By Joel Secter
This article provides information on holding meetings of members under the Canada Not-for-profit Corporations Act (CNCA). It will be updated for Ontario no-share corporations once Ontario’s Not-for-profit Corporations Act, 2010 comes into force.
1. Calling Annual Meetings
Newly incorporated federal no-share corporations must hold their first annual meeting of members within eighteen (18) months of the date of incorporation. Thereafter, the directors must call an annual meeting of members once a year. The annual meeting must be held within fifteen (15) months of holding the preceding annual meeting and cannot be more than six (6) months after the end of the corporation’s preceding fiscal year end. The directors may also call a special meeting of members at any time provided that the requirements for giving notice are met. Remember, you are required to report any changes regarding directors within fifteen (15) days of the change.
2. Requisitioning a Meeting
Depending on what is provided in the corporation’s by-laws, members holding five (5) percent of the votes or lower may requisition the directors of a corporation to call a meeting of members. Subject to the CNCA, on receiving the requisition the directors must call a meeting to deal with the business stated in the requisition. If the directors do not call a meeting within twenty-one (21) days after receiving the requisition, any member who signed the requisition may call the meeting.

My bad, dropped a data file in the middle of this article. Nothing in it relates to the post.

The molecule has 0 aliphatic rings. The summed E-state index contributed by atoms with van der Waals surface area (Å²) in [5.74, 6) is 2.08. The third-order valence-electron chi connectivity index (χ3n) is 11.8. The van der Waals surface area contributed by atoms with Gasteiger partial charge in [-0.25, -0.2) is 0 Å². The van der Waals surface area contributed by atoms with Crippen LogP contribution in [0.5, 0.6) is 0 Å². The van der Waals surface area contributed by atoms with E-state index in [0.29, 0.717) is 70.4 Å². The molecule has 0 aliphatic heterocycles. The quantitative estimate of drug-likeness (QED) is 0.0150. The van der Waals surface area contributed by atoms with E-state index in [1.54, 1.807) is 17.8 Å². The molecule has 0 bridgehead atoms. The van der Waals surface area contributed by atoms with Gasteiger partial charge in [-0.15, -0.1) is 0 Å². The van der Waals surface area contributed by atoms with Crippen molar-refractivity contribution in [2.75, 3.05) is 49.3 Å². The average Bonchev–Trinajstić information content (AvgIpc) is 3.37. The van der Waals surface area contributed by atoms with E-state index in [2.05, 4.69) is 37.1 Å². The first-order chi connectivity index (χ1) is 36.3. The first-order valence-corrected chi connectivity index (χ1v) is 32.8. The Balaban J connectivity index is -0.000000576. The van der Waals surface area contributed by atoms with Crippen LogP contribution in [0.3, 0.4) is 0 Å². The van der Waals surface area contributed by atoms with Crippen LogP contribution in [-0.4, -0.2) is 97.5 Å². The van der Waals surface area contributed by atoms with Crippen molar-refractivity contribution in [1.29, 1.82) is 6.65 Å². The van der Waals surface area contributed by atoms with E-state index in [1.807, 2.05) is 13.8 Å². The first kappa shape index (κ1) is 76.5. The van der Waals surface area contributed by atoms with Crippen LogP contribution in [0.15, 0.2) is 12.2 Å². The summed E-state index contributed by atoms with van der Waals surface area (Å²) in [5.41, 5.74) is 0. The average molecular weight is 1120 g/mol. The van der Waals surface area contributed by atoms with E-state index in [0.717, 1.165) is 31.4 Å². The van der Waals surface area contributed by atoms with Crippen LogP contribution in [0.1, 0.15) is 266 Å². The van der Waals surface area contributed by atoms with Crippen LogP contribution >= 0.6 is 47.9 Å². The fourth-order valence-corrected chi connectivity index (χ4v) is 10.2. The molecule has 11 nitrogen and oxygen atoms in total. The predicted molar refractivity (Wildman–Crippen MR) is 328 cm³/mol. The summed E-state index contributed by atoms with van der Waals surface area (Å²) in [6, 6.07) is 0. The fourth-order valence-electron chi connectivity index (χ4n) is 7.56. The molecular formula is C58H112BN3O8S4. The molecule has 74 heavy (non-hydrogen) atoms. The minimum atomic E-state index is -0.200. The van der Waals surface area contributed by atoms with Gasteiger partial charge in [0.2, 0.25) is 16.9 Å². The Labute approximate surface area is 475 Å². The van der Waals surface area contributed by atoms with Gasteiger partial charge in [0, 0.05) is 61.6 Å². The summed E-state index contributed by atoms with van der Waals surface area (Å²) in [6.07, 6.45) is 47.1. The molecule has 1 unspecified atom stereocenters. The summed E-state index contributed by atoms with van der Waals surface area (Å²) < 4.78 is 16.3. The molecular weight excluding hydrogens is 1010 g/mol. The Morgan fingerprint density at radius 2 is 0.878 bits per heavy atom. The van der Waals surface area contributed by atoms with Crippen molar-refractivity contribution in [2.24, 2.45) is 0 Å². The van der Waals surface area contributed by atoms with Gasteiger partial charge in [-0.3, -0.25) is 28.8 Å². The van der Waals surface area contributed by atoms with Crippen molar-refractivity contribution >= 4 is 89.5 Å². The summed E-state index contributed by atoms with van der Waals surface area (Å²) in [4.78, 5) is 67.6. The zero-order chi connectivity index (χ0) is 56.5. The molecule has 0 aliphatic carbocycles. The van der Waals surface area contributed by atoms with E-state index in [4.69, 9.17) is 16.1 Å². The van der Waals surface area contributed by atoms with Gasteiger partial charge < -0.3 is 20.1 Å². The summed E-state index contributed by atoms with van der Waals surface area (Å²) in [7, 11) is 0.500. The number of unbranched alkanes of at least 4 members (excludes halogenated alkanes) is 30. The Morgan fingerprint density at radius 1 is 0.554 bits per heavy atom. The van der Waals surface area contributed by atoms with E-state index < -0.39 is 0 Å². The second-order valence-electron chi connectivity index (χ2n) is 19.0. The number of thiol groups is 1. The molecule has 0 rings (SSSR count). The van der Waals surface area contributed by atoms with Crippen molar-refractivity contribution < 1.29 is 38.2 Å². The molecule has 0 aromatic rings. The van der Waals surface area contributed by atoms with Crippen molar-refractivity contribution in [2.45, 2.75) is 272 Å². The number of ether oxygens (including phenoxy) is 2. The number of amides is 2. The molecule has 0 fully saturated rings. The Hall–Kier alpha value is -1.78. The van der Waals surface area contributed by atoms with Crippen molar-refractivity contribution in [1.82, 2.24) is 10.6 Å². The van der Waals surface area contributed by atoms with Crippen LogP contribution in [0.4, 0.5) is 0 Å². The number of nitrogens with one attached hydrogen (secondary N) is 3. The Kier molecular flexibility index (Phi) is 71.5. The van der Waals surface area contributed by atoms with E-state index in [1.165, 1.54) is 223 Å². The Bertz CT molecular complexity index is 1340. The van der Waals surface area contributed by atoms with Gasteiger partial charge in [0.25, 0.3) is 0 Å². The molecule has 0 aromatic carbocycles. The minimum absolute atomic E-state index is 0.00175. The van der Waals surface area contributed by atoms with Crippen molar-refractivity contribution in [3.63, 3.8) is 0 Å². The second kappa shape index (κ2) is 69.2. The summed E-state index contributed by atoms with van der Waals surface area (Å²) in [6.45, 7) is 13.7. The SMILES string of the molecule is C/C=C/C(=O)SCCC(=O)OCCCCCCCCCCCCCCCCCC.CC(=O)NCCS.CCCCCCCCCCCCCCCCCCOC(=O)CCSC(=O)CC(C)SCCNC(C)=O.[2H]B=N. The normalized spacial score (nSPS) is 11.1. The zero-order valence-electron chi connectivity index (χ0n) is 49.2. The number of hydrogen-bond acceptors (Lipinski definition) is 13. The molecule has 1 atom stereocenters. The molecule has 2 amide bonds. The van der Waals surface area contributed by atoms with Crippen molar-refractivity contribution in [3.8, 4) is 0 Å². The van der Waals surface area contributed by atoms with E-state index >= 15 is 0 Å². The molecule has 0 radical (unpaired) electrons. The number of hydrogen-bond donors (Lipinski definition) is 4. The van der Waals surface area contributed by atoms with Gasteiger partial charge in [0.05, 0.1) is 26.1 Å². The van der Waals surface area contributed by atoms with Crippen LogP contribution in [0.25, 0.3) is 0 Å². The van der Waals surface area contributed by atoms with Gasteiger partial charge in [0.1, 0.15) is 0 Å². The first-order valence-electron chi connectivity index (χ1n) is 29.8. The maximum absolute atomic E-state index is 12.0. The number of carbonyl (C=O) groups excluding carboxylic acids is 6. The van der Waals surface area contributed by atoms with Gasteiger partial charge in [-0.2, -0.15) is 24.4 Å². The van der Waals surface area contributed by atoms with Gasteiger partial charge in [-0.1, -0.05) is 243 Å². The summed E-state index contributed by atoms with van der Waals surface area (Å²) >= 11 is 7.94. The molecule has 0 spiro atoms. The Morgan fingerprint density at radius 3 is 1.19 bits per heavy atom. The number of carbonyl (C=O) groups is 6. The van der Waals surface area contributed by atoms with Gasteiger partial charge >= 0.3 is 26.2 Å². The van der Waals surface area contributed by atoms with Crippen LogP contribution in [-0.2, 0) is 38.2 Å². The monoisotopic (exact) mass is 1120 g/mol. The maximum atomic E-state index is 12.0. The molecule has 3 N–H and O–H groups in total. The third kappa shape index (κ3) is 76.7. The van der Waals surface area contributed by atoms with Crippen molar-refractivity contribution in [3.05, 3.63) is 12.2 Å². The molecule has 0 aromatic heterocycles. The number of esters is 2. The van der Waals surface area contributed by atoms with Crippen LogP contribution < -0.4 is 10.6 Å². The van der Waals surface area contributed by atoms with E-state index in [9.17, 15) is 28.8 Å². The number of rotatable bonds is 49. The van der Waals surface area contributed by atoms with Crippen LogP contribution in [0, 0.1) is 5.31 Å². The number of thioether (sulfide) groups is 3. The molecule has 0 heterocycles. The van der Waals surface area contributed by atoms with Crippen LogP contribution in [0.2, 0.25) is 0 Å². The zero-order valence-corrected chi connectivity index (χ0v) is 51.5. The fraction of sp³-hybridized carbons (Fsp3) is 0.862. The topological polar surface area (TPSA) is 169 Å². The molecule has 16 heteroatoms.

3. Place of Meetings
The default rule in the CNCA is that meetings of members must be held in Canada at the place provided in the by-laws or, in the absence of such a provision, at the place that the directors determine. A meeting of members may be held outside of Canada if the place is specified in the articles or if all the members entitled to vote at the meeting agree that the meeting is to be held at that place.
4. Well isn’t that special?
The business typically conducted at annual meetings of members includes
- reviewing the financial statements;
- reviewing the public accountant’s report;
- electing the directors; and
- appointing the public accountant.
Any other business, with the obvious exception of receiving reports from the directors, officers and committee chairs, is considered “special business”. Notice of a meeting of members at which special business is to be transacted must state
a) the nature of that business in sufficient detail to permit a member to form a reasoned judgment on the business; and
b) the text of any special resolution to be submitted to the meeting.
5. Notice of Meetings
According to the CNCA Regulations, there are four options for giving notice that may be included in a corporation’s by-laws:
- by mail, courier or personal delivery to each member and debt obligation holder entitled to vote at the meeting, no more than 60 days and no fewer than 21 days before the meeting date;
- by telephonic, electronic or other communications facility to each member and debt obligation holder entitled to vote at the meeting, no more than 35 days and no fewer than 21 days before the meeting date;
- by affixing the notice to a notice board where information respecting the corporation’s activities is regularly posted and that is located in a place frequented by the members no later than 30 days before the day on which the meeting is to be held; and
- if a corporation has more than 250 members, by publication:
- at least once in each of the 3 weeks immediately before the day on which the meeting is to be held in one or more newspapers circulated in the municipalities in which the majority of the members reside, or
- at least once in a publication of the corporation that is sent to all its members, no more than 60 days and no fewer than 21 days before the meeting date.